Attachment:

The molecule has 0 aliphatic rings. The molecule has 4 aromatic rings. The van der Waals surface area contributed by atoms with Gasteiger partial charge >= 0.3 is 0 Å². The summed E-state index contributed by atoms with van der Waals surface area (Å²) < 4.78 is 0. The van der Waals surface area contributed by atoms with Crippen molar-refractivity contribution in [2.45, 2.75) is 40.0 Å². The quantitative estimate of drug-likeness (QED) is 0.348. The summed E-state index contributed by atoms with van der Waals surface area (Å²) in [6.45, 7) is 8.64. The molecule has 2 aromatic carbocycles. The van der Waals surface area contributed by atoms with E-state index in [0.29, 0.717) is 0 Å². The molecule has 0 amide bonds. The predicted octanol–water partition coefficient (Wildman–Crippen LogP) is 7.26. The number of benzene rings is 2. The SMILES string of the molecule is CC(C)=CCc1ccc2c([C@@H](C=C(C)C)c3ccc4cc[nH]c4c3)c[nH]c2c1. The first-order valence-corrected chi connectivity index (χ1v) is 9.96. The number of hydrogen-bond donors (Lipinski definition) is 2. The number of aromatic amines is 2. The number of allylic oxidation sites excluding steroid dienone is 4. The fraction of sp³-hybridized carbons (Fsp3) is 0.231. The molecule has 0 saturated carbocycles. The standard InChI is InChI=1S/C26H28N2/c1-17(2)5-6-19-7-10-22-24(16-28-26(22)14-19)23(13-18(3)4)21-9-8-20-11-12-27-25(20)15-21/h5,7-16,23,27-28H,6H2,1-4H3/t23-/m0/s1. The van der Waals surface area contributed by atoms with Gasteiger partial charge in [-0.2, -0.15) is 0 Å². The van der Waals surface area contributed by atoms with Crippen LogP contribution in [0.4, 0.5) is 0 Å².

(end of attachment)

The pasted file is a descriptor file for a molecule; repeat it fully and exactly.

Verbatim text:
The molecule has 0 aliphatic rings. The molecule has 4 aromatic rings. The van der Waals surface area contributed by atoms with Gasteiger partial charge >= 0.3 is 0 Å². The summed E-state index contributed by atoms with van der Waals surface area (Å²) < 4.78 is 0. The van der Waals surface area contributed by atoms with Crippen molar-refractivity contribution in [2.45, 2.75) is 40.0 Å². The quantitative estimate of drug-likeness (QED) is 0.348. The summed E-state index contributed by atoms with van der Waals surface area (Å²) in [6.45, 7) is 8.64. The molecule has 2 aromatic carbocycles. The van der Waals surface area contributed by atoms with E-state index in [0.29, 0.717) is 0 Å². The molecule has 0 amide bonds. The predicted octanol–water partition coefficient (Wildman–Crippen LogP) is 7.26. The number of benzene rings is 2. The SMILES string of the molecule is CC(C)=CCc1ccc2c([C@@H](C=C(C)C)c3ccc4cc[nH]c4c3)c[nH]c2c1. The first-order valence-corrected chi connectivity index (χ1v) is 9.96. The number of hydrogen-bond donors (Lipinski definition) is 2. The number of aromatic amines is 2. The number of allylic oxidation sites excluding steroid dienone is 4. The fraction of sp³-hybridized carbons (Fsp3) is 0.231. The molecule has 0 saturated carbocycles. The standard InChI is InChI=1S/C26H28N2/c1-17(2)5-6-19-7-10-22-24(16-28-26(22)14-19)23(13-18(3)4)21-9-8-20-11-12-27-25(20)15-21/h5,7-16,23,27-28H,6H2,1-4H3/t23-/m0/s1. The van der Waals surface area contributed by atoms with Gasteiger partial charge in [-0.2, -0.15) is 0 Å². The van der Waals surface area contributed by atoms with Crippen LogP contribution in [0.4, 0.5) is 0 Å².